Help support TMP


"Why did the British defeat the Combined Fleet, ..." Topic


12 Posts

All members in good standing are free to post here. Opinions expressed here are solely those of the posters, and have not been cleared with nor are they endorsed by The Miniatures Page.

For more information, see the TMP FAQ.


Back to the Age of Sail Message Board



435 hits since 6 Dec 2017
©1994-2017 Bill Armintrout
Comments or corrections?

Tango0106 Dec 2017 2:09 p.m. PST

… despite the Combined Fleets superior numbers

"The Battle of Trafalgar was fought on the 21st of October 1805 and caused the destruction of the Combined fleet by the Royal Navy. It took place off Cape Trafalgar on the Spanish coast, south of Cape St Vincent, where a previous action took place in 1797 and south of Cadiz, where the Combined fleet was previously at anchor…."
Main page
link


Amicalement
Armand

Old Peculiar06 Dec 2017 2:23 p.m. PST

Skill and experience! How did the Romans defeat Boudicca? Same answer.

Andrew Preziosi Supporting Member of TMP06 Dec 2017 2:36 p.m. PST

Well, considering "Sharpe's Trafalgar" is one of the two sources listed…

Lee49406 Dec 2017 4:15 p.m. PST

If you have to ask you shoukd go take a history course! Or get your GED. Cheers.

Dynaman878907 Dec 2017 6:04 a.m. PST

> Or get your GED. Cheers.

Maybe in the UK, here in the US, not so much.

Personal logo Andrew Walters Supporting Member of TMP07 Dec 2017 10:23 a.m. PST

Putting "Sharpe's Trafalgar" in the sources was bad, putting "Own Knowledge" in the sources was worse.

Making the title of the essay a question is just click-bait. It would better have been titled "Here's how the British defeated superior numbers," since most essay addresses this. If it were commonly considered a mystery having a question for a title is appropriate, but the wikipedia page for the battle has a hefty list of reasons the British won. As with most things, hindsight is 20-20.

Cerdic Supporting Member of TMP07 Dec 2017 12:45 p.m. PST

Dynaman, you'll have to explain! We don't have GED in Britain…

Personal logo Andrew Walters Supporting Member of TMP07 Dec 2017 4:49 p.m. PST

Well, you can always google.

GED is a test you can take that is supposed to establish that you have the equivalent of a high school education. HS in the US is 12th grade, so you get your HS diploma when you are more or less 18. You can take the GED to test out of HS if you want to go to college early, or for those who drop out but later in life want the equivalent of a HS diploma either to qualify for jobs or pursue college.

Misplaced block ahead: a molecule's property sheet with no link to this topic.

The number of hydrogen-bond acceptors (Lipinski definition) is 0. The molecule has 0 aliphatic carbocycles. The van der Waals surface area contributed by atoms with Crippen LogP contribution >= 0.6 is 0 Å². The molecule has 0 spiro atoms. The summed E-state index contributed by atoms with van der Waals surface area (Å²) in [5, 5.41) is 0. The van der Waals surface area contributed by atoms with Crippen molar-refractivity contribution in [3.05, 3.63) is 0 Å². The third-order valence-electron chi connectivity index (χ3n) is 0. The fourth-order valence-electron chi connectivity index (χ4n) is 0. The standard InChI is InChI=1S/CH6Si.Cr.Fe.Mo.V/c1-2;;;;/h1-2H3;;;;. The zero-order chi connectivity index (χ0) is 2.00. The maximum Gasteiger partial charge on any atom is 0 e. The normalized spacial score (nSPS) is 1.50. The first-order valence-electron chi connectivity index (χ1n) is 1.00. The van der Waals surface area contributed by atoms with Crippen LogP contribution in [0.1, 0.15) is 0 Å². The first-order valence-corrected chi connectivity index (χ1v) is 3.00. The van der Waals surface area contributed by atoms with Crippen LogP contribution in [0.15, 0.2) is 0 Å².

I suspect that in preparing for or taking the GED you will not learn anything about Trafalgar. In fact, even if you go through all of HS you will likely not hear about Trafalgar at all. I might be wrong, but in general our public education is pretty light on history that doesn't relate to the US. We definitely teach kids "world history", but we cover everything outside the US in just a couple years in middle school, so it's pretty much "ancient Egypt, Middle Ages, Columbus, George Washington!" and it's all over before you're a teenager.

So, a few things get left out.

The *entire* history and social sciences curriculum is outlined in a 61 page document, and this is all you get on Napoleon:


"4. Explain how the ideology of the French Revolution led France to develop from constitutional monarchy to democratic despotism to the Napoleonic empire.
5. Discuss how nationalism spread across Europe with Napoleon but was repressed for a generation under the Congress of Vienna and Concert of Europe until the Revolu­ tions of 1848."

Personal logo Andrew Walters Supporting Member of TMP07 Dec 2017 5:39 p.m. PST

Sorry for the thread drift.

The answer is Nelson. Plus, sailing ships turns out to be highly technical, and some people are lots better at it than others.

Supercilius Maximus08 Dec 2017 2:14 a.m. PST

Self-confidence. Nobody in the British fleet expected anything other than a win.

Cerdic Supporting Member of TMP08 Dec 2017 1:35 p.m. PST

Cheers Andrew! Did Google GED, just wondered about the meaning of Dynaman's "maybe in the UK…" comment!

For what it's worth, it is unlikely that kids in Britain learn anything about Trafalgar at school either…

Blutarski09 Dec 2017 10:13 a.m. PST

Trafalgar can be understood by imagining a race at Le Mans with a team of Stirling Moss, Jim Clark and Jackie Stewart pitted against a team of five student drivers.

B

Sorry - only verified members can post on the forums.